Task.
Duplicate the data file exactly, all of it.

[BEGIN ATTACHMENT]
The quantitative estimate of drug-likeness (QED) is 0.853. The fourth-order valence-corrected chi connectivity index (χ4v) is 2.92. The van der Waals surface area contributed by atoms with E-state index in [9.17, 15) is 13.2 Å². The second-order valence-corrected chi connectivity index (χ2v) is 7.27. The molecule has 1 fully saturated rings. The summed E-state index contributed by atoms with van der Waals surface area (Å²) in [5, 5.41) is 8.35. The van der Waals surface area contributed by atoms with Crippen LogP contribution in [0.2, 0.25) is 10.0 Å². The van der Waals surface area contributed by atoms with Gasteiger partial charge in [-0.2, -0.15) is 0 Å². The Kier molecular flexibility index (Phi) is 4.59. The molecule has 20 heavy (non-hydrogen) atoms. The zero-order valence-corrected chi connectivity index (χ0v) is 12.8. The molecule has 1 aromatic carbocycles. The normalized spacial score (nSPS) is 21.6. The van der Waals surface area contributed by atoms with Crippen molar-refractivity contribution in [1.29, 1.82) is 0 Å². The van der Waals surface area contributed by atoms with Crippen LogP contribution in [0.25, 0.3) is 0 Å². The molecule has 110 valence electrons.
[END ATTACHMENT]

The quantitative estimate of drug-likeness (QED) is 0.853. The fourth-order valence-corrected chi connectivity index (χ4v) is 2.92. The van der Waals surface area contributed by atoms with E-state index in [9.17, 15) is 13.2 Å². The second-order valence-corrected chi connectivity index (χ2v) is 7.27. The molecule has 1 fully saturated rings. The summed E-state index contributed by atoms with van der Waals surface area (Å²) in [5, 5.41) is 8.35. The van der Waals surface area contributed by atoms with Crippen LogP contribution in [0.2, 0.25) is 10.0 Å². The van der Waals surface area contributed by atoms with Gasteiger partial charge in [-0.2, -0.15) is 0 Å². The Kier molecular flexibility index (Phi) is 4.59. The molecule has 20 heavy (non-hydrogen) atoms. The zero-order valence-corrected chi connectivity index (χ0v) is 12.8. The molecule has 1 aromatic carbocycles. The normalized spacial score (nSPS) is 21.6. The van der Waals surface area contributed by atoms with Crippen molar-refractivity contribution in [1.29, 1.82) is 0 Å². The van der Waals surface area contributed by atoms with Crippen LogP contribution in [0.25, 0.3) is 0 Å². The molecule has 110 valence electrons.